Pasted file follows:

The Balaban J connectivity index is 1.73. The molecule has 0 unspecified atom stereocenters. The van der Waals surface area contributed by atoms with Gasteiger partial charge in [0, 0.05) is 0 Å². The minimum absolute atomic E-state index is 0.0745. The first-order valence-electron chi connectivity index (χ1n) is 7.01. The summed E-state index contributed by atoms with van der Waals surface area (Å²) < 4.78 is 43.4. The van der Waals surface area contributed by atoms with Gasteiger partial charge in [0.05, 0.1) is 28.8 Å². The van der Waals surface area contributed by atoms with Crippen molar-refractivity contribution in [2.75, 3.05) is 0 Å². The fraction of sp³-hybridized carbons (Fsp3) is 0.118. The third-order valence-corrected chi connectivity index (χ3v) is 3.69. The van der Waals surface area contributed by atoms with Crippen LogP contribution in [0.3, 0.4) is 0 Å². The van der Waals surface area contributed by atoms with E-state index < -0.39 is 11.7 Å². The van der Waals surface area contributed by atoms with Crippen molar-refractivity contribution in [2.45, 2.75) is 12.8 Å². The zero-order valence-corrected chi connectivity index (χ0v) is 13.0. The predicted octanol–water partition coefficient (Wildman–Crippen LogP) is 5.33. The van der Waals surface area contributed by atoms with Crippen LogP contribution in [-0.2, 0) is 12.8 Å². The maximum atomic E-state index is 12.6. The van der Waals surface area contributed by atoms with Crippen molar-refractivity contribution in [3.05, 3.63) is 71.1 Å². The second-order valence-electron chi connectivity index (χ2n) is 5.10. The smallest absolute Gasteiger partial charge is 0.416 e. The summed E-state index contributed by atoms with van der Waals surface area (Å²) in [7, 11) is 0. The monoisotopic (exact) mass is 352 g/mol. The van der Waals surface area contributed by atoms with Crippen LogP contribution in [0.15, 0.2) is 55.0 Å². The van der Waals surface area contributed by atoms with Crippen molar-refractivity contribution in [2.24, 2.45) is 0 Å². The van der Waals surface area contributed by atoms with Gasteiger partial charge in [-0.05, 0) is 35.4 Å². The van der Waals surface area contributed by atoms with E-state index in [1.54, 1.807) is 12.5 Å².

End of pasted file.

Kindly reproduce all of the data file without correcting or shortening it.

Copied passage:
The Balaban J connectivity index is 1.73. The molecule has 0 unspecified atom stereocenters. The van der Waals surface area contributed by atoms with Gasteiger partial charge in [0, 0.05) is 0 Å². The minimum absolute atomic E-state index is 0.0745. The first-order valence-electron chi connectivity index (χ1n) is 7.01. The summed E-state index contributed by atoms with van der Waals surface area (Å²) < 4.78 is 43.4. The van der Waals surface area contributed by atoms with Gasteiger partial charge in [0.05, 0.1) is 28.8 Å². The van der Waals surface area contributed by atoms with Crippen molar-refractivity contribution in [2.75, 3.05) is 0 Å². The fraction of sp³-hybridized carbons (Fsp3) is 0.118. The third-order valence-corrected chi connectivity index (χ3v) is 3.69. The van der Waals surface area contributed by atoms with Crippen LogP contribution in [0.3, 0.4) is 0 Å². The van der Waals surface area contributed by atoms with E-state index < -0.39 is 11.7 Å². The van der Waals surface area contributed by atoms with Crippen molar-refractivity contribution in [2.45, 2.75) is 12.8 Å². The zero-order valence-corrected chi connectivity index (χ0v) is 13.0. The predicted octanol–water partition coefficient (Wildman–Crippen LogP) is 5.33. The van der Waals surface area contributed by atoms with Crippen LogP contribution in [-0.2, 0) is 12.8 Å². The maximum atomic E-state index is 12.6. The van der Waals surface area contributed by atoms with Crippen molar-refractivity contribution in [3.05, 3.63) is 71.1 Å². The second-order valence-electron chi connectivity index (χ2n) is 5.10. The smallest absolute Gasteiger partial charge is 0.416 e. The summed E-state index contributed by atoms with van der Waals surface area (Å²) in [7, 11) is 0. The monoisotopic (exact) mass is 352 g/mol. The van der Waals surface area contributed by atoms with Crippen LogP contribution in [0.15, 0.2) is 55.0 Å². The van der Waals surface area contributed by atoms with Crippen molar-refractivity contribution in [2.24, 2.45) is 0 Å². The van der Waals surface area contributed by atoms with Gasteiger partial charge in [-0.05, 0) is 35.4 Å². The van der Waals surface area contributed by atoms with E-state index in [1.54, 1.807) is 12.5 Å².